In the meantime, keep the ideas and suggestions coming! Also, give some thought to how some of these ideas can be accomplished though other initiatives. This is just one building in the City of Lebanon, but it can be a part of a bigger movement to help bring life into the surrounding community. This is bigger than one person or one building and it is going to require the effort of many.
If you want to become more involved in the Lebanon community, but don’t know where to start, feel free to reach out and I can help.
It didn’t take me long after settlement on the Lebanon Paper Box warehouse to develop a passion for converting old ballast powered light strips to work with LED bulbs. Although there is a significant cost savings to switching over to LED, the primary motivation for me was to be able to see the building that I just purchased!
Over the years of prior ownership, all of the windows have been bricked over on the first floor and a majority of them have been bricked over on remaining floors. This was done to improve security since the building had previously been a target of vandalism in years past. The building is now locked up tight, but it is also awfully dark inside. I’m not quite ready to reopen the windows, so I needed to find another solution.
The lights that are in the building are of various ages. I’m not a lighting professional, but some are probably from the early iterations of fluorescent lights. The fixtures that are really old are salvageable, but I prefer to retire them when possible. Besides the fixtures being old and ballasts failing, fluorescent lights tend to mind the cold. The Lebanon Paper Box building does not have an HVAC system and it is often much colder inside the building than it is outside. The fluorescent lights take a while to start up in the bone chilling months of winter, and sometimes they just won’t turn on at all.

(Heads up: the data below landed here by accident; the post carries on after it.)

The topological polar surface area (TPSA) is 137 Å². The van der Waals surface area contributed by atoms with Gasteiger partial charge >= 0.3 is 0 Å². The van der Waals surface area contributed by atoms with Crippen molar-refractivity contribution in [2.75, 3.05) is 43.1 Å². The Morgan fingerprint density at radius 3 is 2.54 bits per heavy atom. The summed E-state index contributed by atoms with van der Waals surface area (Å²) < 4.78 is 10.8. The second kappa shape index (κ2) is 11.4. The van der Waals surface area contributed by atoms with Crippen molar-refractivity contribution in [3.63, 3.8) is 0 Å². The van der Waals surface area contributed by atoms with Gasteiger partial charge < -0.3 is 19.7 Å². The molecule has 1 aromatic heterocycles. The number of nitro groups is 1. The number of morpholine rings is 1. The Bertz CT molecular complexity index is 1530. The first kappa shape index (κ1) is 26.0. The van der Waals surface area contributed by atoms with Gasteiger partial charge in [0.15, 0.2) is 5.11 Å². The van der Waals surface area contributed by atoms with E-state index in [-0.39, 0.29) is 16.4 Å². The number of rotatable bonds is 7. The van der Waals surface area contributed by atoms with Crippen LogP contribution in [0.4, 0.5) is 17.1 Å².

So between the failing ballasts and cold temperatures, converting the fixtures from fluorescent to LED was the most logical and economic option to solve my lighting issue. An expensive ballast replacement is not necessary when converting to LED and bypassing the need for a ballast. It took me a while to research how to retrofit a fluorescent light ballast to LED and I wasn’t sure which LED light bulbs to purchase. Most of the YouTube videos that I watched made the rewiring look easy since the fixture was laying on a table. It is actually pretty easy, but I was retrofitting the fixture while it was still hanging over my head. If possible, I highly recommend taking down the fixtures. It ends up being about 2000% easier. Also, if you’re not 100% sure what you are doing, speak with a certified electrician before attempting to do this yourself.
After a ton of research and trying multiple brands and styles of LED bulbs, for the 4′ fixture retrofits, I very highly recommend the Diva Light Plug and Play & Bypass Tube Lamp. I don’t get royalties for you clicking that link and purchasing the bulbs. I just love them that much! They are also very inexpensive compared to some of the other LED bulbs out there. I have spent as much as $30 for an LED bulb that performs no differently than this Diva bulb. I have also done a few 8′ fixture retrofits and have been very happy with this 8ft 40W LED (bypass) by GreenLightDepot.
One of the options that you will notice when choosing a light is the color. They typically range between 3000K – 6000K. The 3000K side of the spectrum is your typical office lighting scenario which is very similar to the traditional Soft White incandescent bulb. It is explained as a warm light that tends to have a bit of a yellow coloration. The 6000K end of the spectrum is a very bright, almost blueish, light. This level of light is supposed to be more along the lines of daylight. I have tried the different colors of light and prefer 5000K for my application.
The afterthought of all of this for me is the cost savings. I have been able to cut the cost of energy for each light fixture by over 50%. In some cases, even more because one bulb is a sufficient light source in certain parts of the warehouse. Going from two fluorescent bulbs to one LED is over a 75% energy savings!